After a Swedish magazine determined that the Jeep Grand Cherokee had failed its “moose test” (essentially, sudden swerves emulating the sighting and avoidance of a moose in the road), Chrysler accused the magazine of running the Grand Cherokee with more cargo weight than the listed capacity. A car failing the test provides a great deal of publicity to the magazine and allows them to run headlines insisting that the vehicle is “deadly” or “lethal.”
While the magazine claimed the test had been carried out properly, Chrysler representatives were told by a test driver that the Jeep was overloaded. The magazine denied it, but in subsequent tests was unable to get any Jeep Grand Cherokee to fail the test.
The German magazine Auto, Motor, und Sport (AMS) had already tested the Grand Cherokee and found that it passed the test without problems. The German magazine re-tested the Grand Cherokee after the Swedish test, using a test site sanctioned by the Allgemeiner Deutscher Automobil-Club (ADAC). Course dimensions and layout conformed to International Standards Organization (ISO) specifications.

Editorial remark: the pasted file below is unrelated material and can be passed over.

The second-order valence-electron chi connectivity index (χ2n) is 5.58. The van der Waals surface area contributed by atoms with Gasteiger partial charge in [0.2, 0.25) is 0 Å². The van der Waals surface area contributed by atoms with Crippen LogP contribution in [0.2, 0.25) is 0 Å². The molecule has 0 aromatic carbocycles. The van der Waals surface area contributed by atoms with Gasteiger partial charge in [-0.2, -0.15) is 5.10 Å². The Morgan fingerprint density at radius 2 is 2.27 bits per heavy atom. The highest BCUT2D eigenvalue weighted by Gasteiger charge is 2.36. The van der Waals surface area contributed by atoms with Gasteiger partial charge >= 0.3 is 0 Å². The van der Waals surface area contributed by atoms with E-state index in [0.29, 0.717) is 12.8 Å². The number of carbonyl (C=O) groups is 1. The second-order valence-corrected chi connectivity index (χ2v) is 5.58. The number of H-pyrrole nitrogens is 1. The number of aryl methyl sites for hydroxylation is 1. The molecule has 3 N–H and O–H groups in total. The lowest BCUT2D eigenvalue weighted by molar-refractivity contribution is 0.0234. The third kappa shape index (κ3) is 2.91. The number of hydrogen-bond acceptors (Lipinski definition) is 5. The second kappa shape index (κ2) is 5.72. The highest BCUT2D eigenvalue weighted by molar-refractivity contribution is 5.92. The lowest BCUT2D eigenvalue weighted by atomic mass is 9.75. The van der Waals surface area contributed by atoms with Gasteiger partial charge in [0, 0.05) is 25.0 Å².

The avoidance event included releasing the accelerator pedal, provoking a load shift. AMS reported, “Whether loaded with 2 people on board or with the maximum permissible total weight, all four wheels maintained contact with the ground to the greatest possible extent. The tested Jeep did not demonstrate one-sided uplift or, let alone, tipping. This confirms the theory that the Cherokee in Sweden was overloaded.”
The Jeep Grand Cherokee was listed as a “Top Safety Pick” by the U.S. Insurance Institute for Highway Safety.